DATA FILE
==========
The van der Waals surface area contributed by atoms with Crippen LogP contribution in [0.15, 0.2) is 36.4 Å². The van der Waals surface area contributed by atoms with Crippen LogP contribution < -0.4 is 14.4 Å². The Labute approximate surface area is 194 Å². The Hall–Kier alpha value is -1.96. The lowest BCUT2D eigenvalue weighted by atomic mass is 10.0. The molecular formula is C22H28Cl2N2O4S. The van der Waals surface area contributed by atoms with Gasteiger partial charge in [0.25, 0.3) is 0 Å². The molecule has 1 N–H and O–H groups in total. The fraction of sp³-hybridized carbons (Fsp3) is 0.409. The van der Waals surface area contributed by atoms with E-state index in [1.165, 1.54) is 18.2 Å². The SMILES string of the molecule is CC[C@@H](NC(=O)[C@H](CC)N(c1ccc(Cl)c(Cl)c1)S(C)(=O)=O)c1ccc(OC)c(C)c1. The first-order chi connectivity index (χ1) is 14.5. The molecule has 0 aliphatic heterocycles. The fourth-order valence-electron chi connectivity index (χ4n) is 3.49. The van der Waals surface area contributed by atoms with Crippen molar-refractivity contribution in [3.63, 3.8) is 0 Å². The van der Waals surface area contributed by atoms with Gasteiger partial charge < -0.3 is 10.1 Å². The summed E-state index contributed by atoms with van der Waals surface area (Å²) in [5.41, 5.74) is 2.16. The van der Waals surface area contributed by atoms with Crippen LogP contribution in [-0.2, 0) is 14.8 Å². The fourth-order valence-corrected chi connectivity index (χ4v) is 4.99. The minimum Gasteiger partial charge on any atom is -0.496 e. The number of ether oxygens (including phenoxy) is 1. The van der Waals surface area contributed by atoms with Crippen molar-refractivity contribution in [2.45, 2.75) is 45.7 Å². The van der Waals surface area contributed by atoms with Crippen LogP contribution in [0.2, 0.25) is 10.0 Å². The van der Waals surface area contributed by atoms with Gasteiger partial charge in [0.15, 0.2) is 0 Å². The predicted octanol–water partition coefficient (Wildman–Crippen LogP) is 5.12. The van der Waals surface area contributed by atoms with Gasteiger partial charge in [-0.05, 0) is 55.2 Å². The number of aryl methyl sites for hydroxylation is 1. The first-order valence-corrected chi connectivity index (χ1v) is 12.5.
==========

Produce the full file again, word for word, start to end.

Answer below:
The van der Waals surface area contributed by atoms with Crippen LogP contribution in [0.15, 0.2) is 36.4 Å². The van der Waals surface area contributed by atoms with Crippen LogP contribution < -0.4 is 14.4 Å². The Labute approximate surface area is 194 Å². The Hall–Kier alpha value is -1.96. The lowest BCUT2D eigenvalue weighted by atomic mass is 10.0. The molecular formula is C22H28Cl2N2O4S. The van der Waals surface area contributed by atoms with Gasteiger partial charge in [0.25, 0.3) is 0 Å². The molecule has 1 N–H and O–H groups in total. The fraction of sp³-hybridized carbons (Fsp3) is 0.409. The van der Waals surface area contributed by atoms with E-state index in [1.165, 1.54) is 18.2 Å². The SMILES string of the molecule is CC[C@@H](NC(=O)[C@H](CC)N(c1ccc(Cl)c(Cl)c1)S(C)(=O)=O)c1ccc(OC)c(C)c1. The first-order chi connectivity index (χ1) is 14.5. The molecule has 0 aliphatic heterocycles. The fourth-order valence-electron chi connectivity index (χ4n) is 3.49. The van der Waals surface area contributed by atoms with Crippen molar-refractivity contribution in [3.63, 3.8) is 0 Å². The van der Waals surface area contributed by atoms with Gasteiger partial charge < -0.3 is 10.1 Å². The summed E-state index contributed by atoms with van der Waals surface area (Å²) in [5.41, 5.74) is 2.16. The van der Waals surface area contributed by atoms with Crippen LogP contribution in [-0.2, 0) is 14.8 Å². The fourth-order valence-corrected chi connectivity index (χ4v) is 4.99. The minimum Gasteiger partial charge on any atom is -0.496 e. The number of ether oxygens (including phenoxy) is 1. The van der Waals surface area contributed by atoms with Crippen molar-refractivity contribution in [2.45, 2.75) is 45.7 Å². The van der Waals surface area contributed by atoms with Crippen LogP contribution in [0.2, 0.25) is 10.0 Å². The van der Waals surface area contributed by atoms with Gasteiger partial charge in [0.15, 0.2) is 0 Å². The predicted octanol–water partition coefficient (Wildman–Crippen LogP) is 5.12. The van der Waals surface area contributed by atoms with Gasteiger partial charge in [-0.05, 0) is 55.2 Å². The number of aryl methyl sites for hydroxylation is 1. The first-order valence-corrected chi connectivity index (χ1v) is 12.5.